# What are Determinants?

To every square matrix A = [a_{ij}] of order n, we can associate a number (real or complex) called determinant of the square matrix A, where a_{ij} = (i, j)^{th} element of A.

Determinant of a matrix of order one

Let A = [a] be the matrix of order 1, then determinant of A is defined to be equal to ‘a’.

For example: If A = [5] then lAl = 5

## Determinant of a matrix of order two

## Determinant of a matrix of order three

Determinant of a matrix of order three can be determined by expressing it in terms of second order determinants. This is known as expansion of a determinant along a row or a column. There are six ways of expanding a determinant of order 3 corresponding to each three rows and three columns. Commonly we use the expansion along R_{1} (row 1).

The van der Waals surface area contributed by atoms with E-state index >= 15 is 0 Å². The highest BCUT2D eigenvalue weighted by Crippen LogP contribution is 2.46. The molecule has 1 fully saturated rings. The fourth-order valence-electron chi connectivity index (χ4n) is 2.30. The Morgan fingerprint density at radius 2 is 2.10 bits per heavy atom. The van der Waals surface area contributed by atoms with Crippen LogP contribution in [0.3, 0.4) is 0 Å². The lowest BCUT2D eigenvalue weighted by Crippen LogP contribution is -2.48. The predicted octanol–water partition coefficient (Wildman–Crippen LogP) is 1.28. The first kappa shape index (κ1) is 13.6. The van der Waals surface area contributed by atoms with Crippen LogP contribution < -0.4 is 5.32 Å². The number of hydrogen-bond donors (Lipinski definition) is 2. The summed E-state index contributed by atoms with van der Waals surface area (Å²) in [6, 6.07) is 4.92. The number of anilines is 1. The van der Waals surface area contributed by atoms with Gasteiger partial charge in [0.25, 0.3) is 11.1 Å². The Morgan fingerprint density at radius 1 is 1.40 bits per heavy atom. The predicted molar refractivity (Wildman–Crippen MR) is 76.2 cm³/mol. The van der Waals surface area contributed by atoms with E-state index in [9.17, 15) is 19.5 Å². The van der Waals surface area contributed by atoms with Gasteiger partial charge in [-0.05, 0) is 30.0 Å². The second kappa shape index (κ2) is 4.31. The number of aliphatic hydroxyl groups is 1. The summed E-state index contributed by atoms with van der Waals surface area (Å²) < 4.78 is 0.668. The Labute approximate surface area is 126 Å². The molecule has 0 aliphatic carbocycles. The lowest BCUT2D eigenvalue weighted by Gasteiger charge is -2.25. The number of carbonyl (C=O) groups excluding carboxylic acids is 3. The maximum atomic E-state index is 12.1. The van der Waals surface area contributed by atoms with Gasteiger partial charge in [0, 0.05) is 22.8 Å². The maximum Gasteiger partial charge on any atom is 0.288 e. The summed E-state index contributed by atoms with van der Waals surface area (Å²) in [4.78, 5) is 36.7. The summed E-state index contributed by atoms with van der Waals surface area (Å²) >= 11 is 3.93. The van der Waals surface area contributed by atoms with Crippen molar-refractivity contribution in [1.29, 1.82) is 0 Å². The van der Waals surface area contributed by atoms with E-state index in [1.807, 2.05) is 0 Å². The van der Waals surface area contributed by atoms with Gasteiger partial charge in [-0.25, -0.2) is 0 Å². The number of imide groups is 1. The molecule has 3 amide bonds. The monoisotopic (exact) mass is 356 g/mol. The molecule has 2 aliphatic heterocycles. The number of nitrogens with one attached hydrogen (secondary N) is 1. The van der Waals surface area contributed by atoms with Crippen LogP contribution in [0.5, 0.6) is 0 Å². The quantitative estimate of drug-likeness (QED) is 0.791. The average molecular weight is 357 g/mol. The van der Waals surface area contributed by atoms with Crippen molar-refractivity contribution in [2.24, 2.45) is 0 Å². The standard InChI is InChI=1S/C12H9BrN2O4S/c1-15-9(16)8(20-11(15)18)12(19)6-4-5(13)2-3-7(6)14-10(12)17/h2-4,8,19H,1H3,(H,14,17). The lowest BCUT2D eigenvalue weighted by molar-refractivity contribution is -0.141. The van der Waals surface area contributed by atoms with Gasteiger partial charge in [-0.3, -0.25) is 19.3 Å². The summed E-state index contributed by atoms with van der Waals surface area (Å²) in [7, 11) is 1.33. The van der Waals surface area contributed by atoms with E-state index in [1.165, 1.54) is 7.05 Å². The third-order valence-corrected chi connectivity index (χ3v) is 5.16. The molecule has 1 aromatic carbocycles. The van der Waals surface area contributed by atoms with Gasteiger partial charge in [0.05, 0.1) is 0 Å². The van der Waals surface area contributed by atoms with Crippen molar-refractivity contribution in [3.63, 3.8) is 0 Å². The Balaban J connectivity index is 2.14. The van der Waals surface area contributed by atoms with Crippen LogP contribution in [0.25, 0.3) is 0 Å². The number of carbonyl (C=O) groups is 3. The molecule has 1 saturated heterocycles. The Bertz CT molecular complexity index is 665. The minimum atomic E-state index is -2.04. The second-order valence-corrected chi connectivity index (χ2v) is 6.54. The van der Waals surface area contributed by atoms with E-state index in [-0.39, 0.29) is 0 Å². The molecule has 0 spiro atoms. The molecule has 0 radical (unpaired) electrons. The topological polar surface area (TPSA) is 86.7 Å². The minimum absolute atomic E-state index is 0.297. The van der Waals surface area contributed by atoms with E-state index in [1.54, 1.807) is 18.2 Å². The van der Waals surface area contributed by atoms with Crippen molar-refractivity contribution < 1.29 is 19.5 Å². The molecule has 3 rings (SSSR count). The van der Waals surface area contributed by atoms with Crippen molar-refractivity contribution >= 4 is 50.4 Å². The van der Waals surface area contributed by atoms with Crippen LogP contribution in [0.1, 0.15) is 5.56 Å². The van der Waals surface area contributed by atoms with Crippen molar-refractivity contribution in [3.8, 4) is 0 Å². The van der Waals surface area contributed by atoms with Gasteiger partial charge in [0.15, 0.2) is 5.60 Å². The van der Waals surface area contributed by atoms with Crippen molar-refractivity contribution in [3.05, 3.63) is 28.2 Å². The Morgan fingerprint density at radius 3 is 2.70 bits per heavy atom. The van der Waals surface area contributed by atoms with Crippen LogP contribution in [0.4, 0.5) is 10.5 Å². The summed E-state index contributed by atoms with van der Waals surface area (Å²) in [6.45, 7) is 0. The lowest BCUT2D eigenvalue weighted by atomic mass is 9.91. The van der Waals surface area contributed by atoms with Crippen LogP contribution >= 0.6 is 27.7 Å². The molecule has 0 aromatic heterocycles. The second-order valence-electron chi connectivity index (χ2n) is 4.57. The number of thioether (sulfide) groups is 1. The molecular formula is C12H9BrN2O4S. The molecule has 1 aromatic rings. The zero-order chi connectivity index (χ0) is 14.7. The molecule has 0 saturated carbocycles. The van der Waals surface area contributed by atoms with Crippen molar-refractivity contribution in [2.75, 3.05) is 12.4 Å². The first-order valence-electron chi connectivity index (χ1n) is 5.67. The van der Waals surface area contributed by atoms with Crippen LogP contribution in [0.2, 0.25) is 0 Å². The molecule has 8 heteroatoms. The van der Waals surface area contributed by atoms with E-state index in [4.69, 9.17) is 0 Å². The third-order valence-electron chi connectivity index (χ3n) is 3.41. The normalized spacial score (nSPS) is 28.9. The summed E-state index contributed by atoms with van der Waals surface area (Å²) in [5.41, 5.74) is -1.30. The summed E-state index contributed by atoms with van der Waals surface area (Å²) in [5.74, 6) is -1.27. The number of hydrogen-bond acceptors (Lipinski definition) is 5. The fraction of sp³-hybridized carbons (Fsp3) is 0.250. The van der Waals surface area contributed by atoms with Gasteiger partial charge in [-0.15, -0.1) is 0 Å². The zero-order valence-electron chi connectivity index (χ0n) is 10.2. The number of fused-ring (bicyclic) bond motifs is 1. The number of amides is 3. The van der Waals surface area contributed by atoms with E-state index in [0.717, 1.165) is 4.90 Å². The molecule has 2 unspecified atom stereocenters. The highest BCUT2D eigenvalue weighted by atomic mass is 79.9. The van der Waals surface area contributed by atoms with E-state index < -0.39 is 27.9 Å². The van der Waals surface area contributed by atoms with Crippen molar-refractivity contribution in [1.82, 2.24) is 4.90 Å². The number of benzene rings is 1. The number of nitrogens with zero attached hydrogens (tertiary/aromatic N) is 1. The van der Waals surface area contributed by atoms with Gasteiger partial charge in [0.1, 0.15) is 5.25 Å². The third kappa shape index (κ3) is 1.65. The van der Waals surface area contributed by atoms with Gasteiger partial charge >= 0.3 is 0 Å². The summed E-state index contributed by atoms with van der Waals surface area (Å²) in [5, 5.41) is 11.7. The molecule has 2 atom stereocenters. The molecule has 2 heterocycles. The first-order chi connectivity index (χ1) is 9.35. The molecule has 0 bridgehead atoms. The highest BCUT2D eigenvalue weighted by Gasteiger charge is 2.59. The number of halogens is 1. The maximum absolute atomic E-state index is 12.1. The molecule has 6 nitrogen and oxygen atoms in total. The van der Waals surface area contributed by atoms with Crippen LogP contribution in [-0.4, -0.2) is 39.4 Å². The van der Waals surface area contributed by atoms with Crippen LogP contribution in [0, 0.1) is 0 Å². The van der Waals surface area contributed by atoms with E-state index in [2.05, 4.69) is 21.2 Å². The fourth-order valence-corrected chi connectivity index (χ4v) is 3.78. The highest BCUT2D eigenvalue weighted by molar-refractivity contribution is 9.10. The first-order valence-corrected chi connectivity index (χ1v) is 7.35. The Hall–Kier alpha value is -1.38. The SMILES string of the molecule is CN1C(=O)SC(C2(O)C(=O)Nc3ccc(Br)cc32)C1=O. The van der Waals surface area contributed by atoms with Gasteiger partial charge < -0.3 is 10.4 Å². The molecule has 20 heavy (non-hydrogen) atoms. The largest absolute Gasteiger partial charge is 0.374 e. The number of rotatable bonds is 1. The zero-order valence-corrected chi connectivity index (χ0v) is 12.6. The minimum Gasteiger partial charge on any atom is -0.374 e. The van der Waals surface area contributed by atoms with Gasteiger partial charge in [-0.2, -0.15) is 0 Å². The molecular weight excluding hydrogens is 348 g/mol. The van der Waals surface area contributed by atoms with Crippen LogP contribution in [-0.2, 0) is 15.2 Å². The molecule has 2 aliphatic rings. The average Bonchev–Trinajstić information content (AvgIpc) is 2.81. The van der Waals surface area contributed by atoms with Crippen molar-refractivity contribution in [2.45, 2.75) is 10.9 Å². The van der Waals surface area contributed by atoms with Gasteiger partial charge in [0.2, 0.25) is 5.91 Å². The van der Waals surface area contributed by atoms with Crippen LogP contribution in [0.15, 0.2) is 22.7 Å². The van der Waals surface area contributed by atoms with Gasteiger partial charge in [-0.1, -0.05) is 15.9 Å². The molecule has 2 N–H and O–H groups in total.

Here, a_{11} = 3, a_{12} = -1, a_{13} = -2

a_{21} = 0, a_{22} = 0, a_{23} = -1

a_{31} = 3, a_{32} = -5, a_{33} = 0

According to formula:

a_{11} (a_{22} x a_{33} - a_{32} x a_{23}) – a_{12} (a_{21} x a_{33} - a_{31} x a_{23}) + a_{13} (a_{21} x a_{32} - a_{31} x a_{22})

Substituting the values in the above formula, we get:

= 3 (0 - 5) – (-1) (0 – (-3)) – 2 (0 – 0) = -15 + 3 – 0 = -12

Try this:

What value of x makes the determinant −4?

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